2018-08-15 by hemadmin
When considering how to contend with young offenders in Canada, the criminal justice system focuses on protecting communities while simultaneously favouring rehabilitation and reintegration over incarceration. The Youth Criminal Justice Act (YCJA) outlines all the rights that young offenders would be entitled to in court. Sentencing and other aspects of law enforcement are also covered by the act, which places emphasis on more lenient sentences, such as community service or volunteering, for non-violent crimes.
2018-05-30 by Mark Harrington
Becoming an immigration officer is ideal for graduates who enjoy working with people, and who want a career that truly makes a difference. However, it’s important to note that being an immigration officer takes commitment and integrity, and comes with its own unique set of challenges. With the right training and attitude, though, it can be a very rewarding option.
Are you curious to learn more about the qualities and characteristics that make law enforcement professionals a good fit for this career? Read on to find out more!
The Best Immigration Officers Are Organized and Detail Oriented
To have what it takes to be a great immigration officer, future candidates must be coordinated and highly organized individuals. A career as an immigration officer is a busy one, whether working in an airport or at a land border. As such, immigration officers benefit from being organized and from maintaining a neat workspace, in order to deal with such a high volume of arrivals.
Since 2015, over 27,554,943 foreign residents have visited Canada. That’s a lot!
Apart from examining passports and conducting surveillance, immigration officers may also be tasked with interviewing non-Canadian citizens, asking questions, and taking fingerprints. As such, they will need to be effective multitaskers in order to balance their various responsibilities and avoid making errors. Graduates of police school looking to pursue careers as immigration officers will also need to pay close attention to passport details in order to ensure that they’re properly enforcing Canada’s immigration legislation.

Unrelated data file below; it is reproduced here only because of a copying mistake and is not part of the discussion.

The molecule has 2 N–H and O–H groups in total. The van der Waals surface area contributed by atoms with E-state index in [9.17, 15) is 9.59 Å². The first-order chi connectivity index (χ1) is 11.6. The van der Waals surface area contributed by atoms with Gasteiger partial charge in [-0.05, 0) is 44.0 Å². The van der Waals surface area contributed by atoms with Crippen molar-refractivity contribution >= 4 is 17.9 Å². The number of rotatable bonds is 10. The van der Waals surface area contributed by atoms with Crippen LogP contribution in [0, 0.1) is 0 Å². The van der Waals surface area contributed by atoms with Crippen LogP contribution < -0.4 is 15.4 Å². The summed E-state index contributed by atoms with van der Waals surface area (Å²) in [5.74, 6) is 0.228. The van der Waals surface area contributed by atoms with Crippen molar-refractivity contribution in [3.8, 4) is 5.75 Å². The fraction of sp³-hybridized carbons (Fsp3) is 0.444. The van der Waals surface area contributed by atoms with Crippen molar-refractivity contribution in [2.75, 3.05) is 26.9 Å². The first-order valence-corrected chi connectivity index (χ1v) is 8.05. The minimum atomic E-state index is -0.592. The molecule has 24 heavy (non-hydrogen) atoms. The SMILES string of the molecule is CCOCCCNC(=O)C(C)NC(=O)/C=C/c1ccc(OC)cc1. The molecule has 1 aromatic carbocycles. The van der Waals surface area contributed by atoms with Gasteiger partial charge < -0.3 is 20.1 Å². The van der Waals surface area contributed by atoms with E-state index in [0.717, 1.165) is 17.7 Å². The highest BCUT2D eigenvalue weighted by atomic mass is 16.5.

Great Immigration Officers Have Excellent Communication and Interpersonal Skills
Another important quality that makes a great immigration officer is the ability to communicate clearly and professionally. For those interested in linguistics, learning a second language could also help them better communicate with visitors and non-Canadian citizens who may not be fluent English speakers.
Although being an immigration officer is a serious job, it is important to stay friendly and cordial with non-Canadian citizens crossing the border. Thankfully, top programs like the police foundations program at the National Academy of Health and Business (NAHB) help graduates develop a thorough understanding of interpersonal relationships within the context of law enforcement occupations. As a result, graduates enter their careers ready to communicate both politely and professionally.
Graduates of Police School Who Exercise Good Judgment Make Great Immigration Officers
While good immigration officers must exercise constant vigilance in order to successfully mitigate security risks, good judgement also means not being too rash to profile migrants. Immigration officers must always remember that foreign travellers deserve to be treated with respect and dignity.